Thursday, February 5, 2009

ICC to go to Gaza?

The Los Angeles Times' Sebastian Rotella reports, from Madrid, that Luis Moreno Ocampo said yesterday the Office of the Prosecutor of the International Criminal Court "will examine requests to investigate alleged war crimes during the recent combat in the Gaza Strip," about which we've posted.
Report of such an inquiry -- no official statement yet appears at the ICC website -- provokes immediate questions of international law and practice, among them:
► Last week the Palestinian Authority accepted the ICC's jurisdiction, according to Rotella. Even so, is it, for purposes of the Rome Statute of the ICC, a "state" that may become a "party" and so refer a situation on its territory?
Israel's Foreign Ministry gave the Times this categorical "no" to the question:
'The ICC charter is adhered to by sovereign states, and the Palestinian Authority has not yet been recognized as one, so it cannot be a member. It doesn't mean anything except that it's a good propaganda stunt.'
Palestinian Authority's Justice Minister, Dr. Ali Khashan, begged to differ:
'We have the fundamentals of a state and we have met all conditions required from a state. We have been demanding these rights for a long time, but no one has paid attention to us. Now we have decided to go to the ICC with this matter as a first step toward getting our rights through legal means.'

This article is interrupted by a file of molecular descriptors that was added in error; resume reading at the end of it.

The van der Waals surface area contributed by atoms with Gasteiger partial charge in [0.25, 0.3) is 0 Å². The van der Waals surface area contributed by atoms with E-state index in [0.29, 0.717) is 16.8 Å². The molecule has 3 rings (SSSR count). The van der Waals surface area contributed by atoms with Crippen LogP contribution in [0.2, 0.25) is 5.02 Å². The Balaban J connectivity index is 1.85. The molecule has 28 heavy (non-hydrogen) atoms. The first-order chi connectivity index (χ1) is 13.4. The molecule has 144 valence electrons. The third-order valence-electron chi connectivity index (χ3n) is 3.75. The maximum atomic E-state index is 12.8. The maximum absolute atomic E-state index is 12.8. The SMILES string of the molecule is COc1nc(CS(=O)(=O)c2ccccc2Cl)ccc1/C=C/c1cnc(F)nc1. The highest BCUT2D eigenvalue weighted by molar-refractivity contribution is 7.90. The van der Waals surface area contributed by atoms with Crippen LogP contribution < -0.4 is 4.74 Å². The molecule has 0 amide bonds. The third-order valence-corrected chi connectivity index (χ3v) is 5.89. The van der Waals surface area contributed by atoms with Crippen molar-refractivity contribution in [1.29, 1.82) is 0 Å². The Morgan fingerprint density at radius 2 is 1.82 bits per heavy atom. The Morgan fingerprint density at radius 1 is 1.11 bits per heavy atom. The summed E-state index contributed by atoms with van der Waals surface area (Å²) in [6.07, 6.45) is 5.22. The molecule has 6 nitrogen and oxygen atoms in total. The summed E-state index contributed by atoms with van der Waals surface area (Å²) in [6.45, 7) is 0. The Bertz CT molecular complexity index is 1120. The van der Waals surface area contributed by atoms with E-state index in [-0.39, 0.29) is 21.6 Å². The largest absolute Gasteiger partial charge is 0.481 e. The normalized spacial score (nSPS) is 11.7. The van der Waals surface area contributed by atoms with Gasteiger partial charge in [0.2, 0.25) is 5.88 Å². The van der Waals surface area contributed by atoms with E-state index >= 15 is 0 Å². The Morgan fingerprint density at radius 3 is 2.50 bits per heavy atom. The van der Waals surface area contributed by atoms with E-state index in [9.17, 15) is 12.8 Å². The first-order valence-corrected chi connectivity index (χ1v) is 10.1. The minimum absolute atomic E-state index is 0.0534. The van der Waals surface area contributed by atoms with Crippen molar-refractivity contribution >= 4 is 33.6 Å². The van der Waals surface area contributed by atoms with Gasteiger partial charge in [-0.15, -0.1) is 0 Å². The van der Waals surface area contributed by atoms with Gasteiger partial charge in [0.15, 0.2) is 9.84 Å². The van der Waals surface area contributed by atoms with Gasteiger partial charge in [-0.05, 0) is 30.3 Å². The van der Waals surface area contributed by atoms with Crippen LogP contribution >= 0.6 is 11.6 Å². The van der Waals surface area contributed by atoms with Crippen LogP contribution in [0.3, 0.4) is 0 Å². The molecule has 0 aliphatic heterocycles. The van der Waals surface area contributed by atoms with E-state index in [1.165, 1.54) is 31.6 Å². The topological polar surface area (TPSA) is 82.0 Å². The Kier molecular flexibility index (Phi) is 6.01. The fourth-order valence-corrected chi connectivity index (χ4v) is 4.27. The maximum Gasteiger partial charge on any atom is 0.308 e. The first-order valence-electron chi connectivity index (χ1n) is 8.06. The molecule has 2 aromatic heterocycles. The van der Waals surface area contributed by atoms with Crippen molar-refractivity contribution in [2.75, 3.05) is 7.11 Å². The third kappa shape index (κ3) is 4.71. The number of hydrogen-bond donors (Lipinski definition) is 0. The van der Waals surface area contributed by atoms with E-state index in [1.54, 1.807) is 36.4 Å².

The debate entails questions of ICC statutory interpretation, and promises much pondering of the declaratory and the constitutive theories of statehood.
► As a practical matter, one has to ask what this announcement will mean for U.S. attitudes about the ICC. Softening of opposition was apparent even in the Bush Administration. As a candidate now-President Barack Obama pledged to call together experts to explore whether the United States might join the court. Just Monday, a high-level Task Force of the American Society of International Law called for a U.S. "policy of positive engagement" with the ICC. Detailed recommendations were set out by the Task Force, chaired by Patricia Wald, former judge of the International Criminal Tribunal for the Former Yugoslavia and former Chief Judge of the U.S. Court of Appeals for the District of Columbia Circuit, and William Howard Taft IV, former State Department Legal Adviser; other members: former U.S. Supreme Court Justice Sandra Day O’Connor, Johns Hopkins School for Advanced International Studies Professor Ruth Wedgwood, former U.S. Rep. Mickey Edwards, Vanderbilt Law School Professor Michael A. Newton, former International Court of Justice President Stephen M. Schwebel, and former Deputy Prosecutor of the ICTY David Tolbert. Its report is welcome and timely -- and may prove an essential counterpoint criticism sure to come from some U.S. corners as a result of Moreno Ocampo's reported decision to examine conduct involving Israel.

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